Daniel McCathy asks whether the GOP is still a national party:
Republicans have enjoyed a state-level resurgence even as they have lost — and lost big — their once commanding national majority. The GOP was once the landslide party, the party of Eisenhower ’52 and ’56, Nixon ’72, and Reagan ’84. Even Bush I’s 53.4 percent in 1988 was very respectable. Reagan’s 50.7 percent in 1980 wasn’t a landslide but still demonstrated that an outright popular majority supported the Republican. In the five elections before ’92, the GOP won popular majorities in four.
The parties have almost switched places since then. The popular-vote success of the Democrats in the last five elections is less impressive: they won an outright majority only once, in 2008. Far from balancing the scales, though, this highlights all the more the magnitude of the GOP’s electoral erosion: from being a party that won with majorities, the Republicans have declined to one that loses to pluralities.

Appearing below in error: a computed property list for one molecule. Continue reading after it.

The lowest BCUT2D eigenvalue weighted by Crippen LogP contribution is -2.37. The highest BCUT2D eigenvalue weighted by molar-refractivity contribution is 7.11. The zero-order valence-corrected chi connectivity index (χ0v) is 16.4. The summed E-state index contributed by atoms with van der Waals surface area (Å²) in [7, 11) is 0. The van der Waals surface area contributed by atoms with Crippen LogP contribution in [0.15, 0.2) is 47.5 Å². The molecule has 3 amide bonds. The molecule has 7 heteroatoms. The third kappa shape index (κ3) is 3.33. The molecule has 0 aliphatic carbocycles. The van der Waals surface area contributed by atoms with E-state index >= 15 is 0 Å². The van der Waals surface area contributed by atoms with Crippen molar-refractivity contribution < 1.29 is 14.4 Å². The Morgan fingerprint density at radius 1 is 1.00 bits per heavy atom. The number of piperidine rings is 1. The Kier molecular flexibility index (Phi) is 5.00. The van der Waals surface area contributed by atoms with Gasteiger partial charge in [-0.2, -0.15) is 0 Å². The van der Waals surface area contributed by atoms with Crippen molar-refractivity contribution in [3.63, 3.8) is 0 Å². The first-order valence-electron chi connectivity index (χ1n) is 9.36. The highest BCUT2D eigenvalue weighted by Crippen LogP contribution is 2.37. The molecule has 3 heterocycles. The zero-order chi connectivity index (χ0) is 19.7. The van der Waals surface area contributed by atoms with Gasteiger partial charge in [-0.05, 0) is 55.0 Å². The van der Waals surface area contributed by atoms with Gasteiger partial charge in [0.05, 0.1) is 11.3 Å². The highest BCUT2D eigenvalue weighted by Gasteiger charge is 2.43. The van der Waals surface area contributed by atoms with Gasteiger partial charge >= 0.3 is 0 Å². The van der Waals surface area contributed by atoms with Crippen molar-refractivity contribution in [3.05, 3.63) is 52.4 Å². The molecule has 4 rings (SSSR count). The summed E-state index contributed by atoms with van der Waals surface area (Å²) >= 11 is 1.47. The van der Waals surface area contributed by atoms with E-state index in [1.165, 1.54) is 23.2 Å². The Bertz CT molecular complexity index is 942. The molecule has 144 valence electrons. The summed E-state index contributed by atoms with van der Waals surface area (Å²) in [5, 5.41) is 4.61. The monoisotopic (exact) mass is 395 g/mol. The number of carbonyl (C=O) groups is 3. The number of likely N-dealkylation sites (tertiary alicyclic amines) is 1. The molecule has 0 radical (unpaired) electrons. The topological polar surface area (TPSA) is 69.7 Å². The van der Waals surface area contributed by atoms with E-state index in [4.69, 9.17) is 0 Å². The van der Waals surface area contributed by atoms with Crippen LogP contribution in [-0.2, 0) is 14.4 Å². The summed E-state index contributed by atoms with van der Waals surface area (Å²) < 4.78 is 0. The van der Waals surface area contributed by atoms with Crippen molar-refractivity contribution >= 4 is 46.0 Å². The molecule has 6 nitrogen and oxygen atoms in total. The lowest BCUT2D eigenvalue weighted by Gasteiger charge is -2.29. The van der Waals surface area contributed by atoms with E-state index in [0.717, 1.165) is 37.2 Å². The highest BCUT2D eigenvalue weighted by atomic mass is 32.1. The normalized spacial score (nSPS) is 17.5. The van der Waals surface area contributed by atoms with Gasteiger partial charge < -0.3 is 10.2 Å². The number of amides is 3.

Noah Millman's assessment:
The GOP can continue to function as a party opposed to all tax increases and in favor of the most hawkish position on all foreign policy questions. But, from my perspective, it cannot be a governing party. It can only operate as a brake on (or goad to) the ambitions of some other party, which would then be the only proper party to trust with the power of the Executive.